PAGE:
in the Supreme Court on 10 April 2017.
pursuant to N.C. G.S. § 7A-30(2) from the decision of a
divided panel of the Court of Appeals, __ N.C.App. __, 785
S.E.2d 746 (2016), reversing an order denying defendant's
motion to suppress entered on 4 August 2014, and vacating
defendant's guilty plea entered on 30 July 2014 and a
judgment entered on 30 July 2014, all by Judge Orlando F.
Hudson, Jr. in Superior Court, Durham County, and remanding
the case for further proceedings.
H. Stein, Attorney General, by Derrick C. Mertz, Special
Deputy Attorney General, for the State-appellant.
Gerding, Appellate Defender, by Jon H. Hunt and Michele
Goldman, Assistant Appellate Defenders, for
MARTIN, CHIEF JUSTICE.
John McDonough pulled defendant over for several traffic
violations on I-85 in Durham. During the traffic stop that
followed, Officer McDonough and another police officer
discovered a large amount of heroin inside of a bag in the
car that defendant was driving. Before the superior court,
defendant moved to suppress all evidence derived from this
search, arguing that the search had violated the Fourth
Amendment. The trial court denied defendant's motion to
suppress, defendant appealed, and the Court of Appeals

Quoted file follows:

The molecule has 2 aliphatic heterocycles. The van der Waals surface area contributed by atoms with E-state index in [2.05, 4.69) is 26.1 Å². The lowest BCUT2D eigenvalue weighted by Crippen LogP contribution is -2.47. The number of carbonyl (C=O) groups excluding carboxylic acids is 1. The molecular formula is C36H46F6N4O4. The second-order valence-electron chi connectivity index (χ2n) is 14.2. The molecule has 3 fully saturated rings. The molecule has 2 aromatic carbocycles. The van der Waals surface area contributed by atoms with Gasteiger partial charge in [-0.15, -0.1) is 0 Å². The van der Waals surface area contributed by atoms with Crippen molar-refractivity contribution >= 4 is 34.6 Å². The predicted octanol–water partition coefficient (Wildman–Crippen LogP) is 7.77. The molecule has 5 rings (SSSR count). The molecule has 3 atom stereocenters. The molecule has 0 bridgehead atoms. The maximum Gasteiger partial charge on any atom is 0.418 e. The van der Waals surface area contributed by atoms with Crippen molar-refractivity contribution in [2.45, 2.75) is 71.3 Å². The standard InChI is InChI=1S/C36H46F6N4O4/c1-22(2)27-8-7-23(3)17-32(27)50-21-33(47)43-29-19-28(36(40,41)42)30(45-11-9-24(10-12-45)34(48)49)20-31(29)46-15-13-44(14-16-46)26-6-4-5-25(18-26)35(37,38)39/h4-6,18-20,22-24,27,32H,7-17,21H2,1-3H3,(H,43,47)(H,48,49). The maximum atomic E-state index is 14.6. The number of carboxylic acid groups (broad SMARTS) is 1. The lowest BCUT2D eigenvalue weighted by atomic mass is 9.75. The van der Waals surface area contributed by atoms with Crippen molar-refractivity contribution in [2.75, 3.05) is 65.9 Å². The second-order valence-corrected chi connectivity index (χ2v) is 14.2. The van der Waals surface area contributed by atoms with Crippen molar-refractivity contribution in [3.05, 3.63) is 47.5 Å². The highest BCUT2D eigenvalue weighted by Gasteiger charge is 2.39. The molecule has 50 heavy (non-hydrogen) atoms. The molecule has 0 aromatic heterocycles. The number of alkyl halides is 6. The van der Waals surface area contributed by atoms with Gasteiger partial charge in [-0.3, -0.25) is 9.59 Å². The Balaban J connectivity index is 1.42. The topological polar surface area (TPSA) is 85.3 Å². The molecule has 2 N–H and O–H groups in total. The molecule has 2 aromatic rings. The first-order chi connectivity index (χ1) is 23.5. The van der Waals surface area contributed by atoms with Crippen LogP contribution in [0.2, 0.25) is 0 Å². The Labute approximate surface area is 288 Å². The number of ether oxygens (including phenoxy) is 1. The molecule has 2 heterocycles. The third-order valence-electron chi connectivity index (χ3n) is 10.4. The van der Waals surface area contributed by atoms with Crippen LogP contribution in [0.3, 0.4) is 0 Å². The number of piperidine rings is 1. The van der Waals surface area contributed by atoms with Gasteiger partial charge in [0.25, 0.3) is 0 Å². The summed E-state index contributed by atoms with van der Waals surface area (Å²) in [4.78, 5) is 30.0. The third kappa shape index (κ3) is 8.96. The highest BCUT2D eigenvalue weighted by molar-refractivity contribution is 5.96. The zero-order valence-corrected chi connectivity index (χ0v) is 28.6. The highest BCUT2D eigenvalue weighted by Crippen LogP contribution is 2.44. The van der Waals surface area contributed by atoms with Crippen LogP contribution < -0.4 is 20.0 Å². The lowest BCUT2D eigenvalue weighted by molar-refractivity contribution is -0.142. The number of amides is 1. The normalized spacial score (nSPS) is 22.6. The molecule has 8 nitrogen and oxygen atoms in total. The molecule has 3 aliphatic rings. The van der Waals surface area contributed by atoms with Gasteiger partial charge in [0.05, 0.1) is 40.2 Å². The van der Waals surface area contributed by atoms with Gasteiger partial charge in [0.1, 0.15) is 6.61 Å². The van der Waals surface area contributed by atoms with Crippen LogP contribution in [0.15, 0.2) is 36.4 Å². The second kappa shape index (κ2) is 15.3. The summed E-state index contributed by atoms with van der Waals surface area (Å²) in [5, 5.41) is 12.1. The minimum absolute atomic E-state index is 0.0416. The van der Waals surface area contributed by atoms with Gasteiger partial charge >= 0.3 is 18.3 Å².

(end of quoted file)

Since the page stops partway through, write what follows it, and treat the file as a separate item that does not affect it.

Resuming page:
reversed the trial court's order. State v.
Bullock, __ N.C.App. __, __, 785 S.E.2d 746, 747 (2016).
The Court of Appeals concluded that the traffic stop that led
to the discovery of the heroin had been unlawfully prolonged
under the standard that the Supreme Court of the United
States set out in Rodriguez v. United States, 575
U.S., 135 S.Ct. 1609 (2015). Bullock, __ N.C.App. at
__, __, 785 S.E.2d at 750, 752. We hold that the stop was not
unlawfully prolonged under that standard, and therefore
the superior court denied defendant's motion to suppress,
defendant pleaded guilty but specifically reserved the right
to appeal the denial of his motion. Before the Court of
Appeals, defendant raised three arguments: first, that
Officer McDonough unlawfully prolonged the traffic stop;
second, that the consent to search defendant's car that
defendant gave during the stop was not voluntary; and third,
that the superior court erred in accepting defendant's
guilty plea. In a divided opinion, the Court of Appeals
agreed with defendant's first argument, which made it